But there's an even more important reason.
Agents/editors pick up your MS and start reading from the begining. If you're first 14 lines don't catch them, it doesn't matter how brilliant the rest is. They'll never see it. And neither will the bookstore patrons.
So craft your first page (14 lines) with the all care and precision of a heart surgeon.
2--Don't start with the weather. This isn't a forcast. I don't care if the setting sun looks bruised or if thunder is rumbling in (though a few spread out lines lines is perfectly okay.)
2.5--Don't overdue the description. A good rule is keep it to one sentence per paragraph and no more than three paragraphs in a row before we get a break.
3--Start with tension. I try to start my novels with a mini story. One that can creates a lot of tension and can quickly be resolved (ie-in The Last Witch, my main character is accused of stealing.) This gives the reader insights into your character's motivations, behaviors, and social standing.
4--Show don't tell. IE-Shanna was smart. This is telling. Show me she's smart--Shanna quickly scratched out three lines of equations and masterly rewrote them. Finished, she plopped the pencil down and smiled. "Kid's stuff."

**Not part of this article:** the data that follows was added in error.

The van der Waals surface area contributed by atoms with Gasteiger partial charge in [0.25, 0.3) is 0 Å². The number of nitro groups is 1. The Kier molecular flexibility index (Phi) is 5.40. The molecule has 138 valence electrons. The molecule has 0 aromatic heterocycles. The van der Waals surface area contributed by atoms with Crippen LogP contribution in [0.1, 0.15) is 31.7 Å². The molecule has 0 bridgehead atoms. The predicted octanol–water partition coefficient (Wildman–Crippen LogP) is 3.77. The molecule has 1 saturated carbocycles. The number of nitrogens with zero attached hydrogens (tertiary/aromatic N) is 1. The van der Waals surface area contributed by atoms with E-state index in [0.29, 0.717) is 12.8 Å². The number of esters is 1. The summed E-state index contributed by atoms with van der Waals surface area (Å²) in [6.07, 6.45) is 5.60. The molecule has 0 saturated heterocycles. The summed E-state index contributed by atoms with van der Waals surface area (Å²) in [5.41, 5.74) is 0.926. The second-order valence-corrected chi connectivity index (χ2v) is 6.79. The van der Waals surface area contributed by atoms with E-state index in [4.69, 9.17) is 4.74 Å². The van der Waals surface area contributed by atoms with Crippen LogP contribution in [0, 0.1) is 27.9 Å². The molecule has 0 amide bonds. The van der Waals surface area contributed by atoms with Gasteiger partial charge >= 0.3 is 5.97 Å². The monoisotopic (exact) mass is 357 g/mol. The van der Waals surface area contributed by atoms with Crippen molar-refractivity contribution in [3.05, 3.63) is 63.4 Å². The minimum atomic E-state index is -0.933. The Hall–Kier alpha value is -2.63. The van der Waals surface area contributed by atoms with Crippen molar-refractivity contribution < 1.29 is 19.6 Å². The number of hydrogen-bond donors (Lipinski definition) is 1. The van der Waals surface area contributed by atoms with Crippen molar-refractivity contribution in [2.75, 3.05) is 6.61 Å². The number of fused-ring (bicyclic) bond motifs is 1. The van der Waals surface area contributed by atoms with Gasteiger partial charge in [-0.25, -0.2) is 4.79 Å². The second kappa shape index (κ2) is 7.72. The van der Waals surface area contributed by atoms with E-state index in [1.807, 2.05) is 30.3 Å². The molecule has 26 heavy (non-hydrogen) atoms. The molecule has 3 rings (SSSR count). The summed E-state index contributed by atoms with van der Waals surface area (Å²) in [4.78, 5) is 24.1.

5--Please, please, please, don't 'head hop'. I HATE head hopping. Stick with one character's POV.
6--Introduce your main conflict somewhere in the first chapter. The mini story can be part of the whole plot.
7--Keep it realistic. Don't overdue the grandiose. We need to relate to your character, not laugh at their epic speeches/thoughts/quests.
8--Make me buy you're quest in the first 50 pages. I need to yearn for your hero/heroine to come together, your hero to save their world/family/farm. I'm not going to care if Hebeshon saves his gourd.

Heres the first 14 lines of Witch Song. Here's your chance to bash me for not following me own rules! Happy reading!

The sun scorched Brusenna’s straw-colored hair and the street's dust clung to her feet as if begging her to take it away from this stifling place. She knew exactly how the dust felt. Every part of her wanted to whirl and run as she waited for the merchant. But she and her mother needed the supplies.
“Twelve upice,” Bommer said sourly as he wrapped the spools of thread in crinkling brown paper.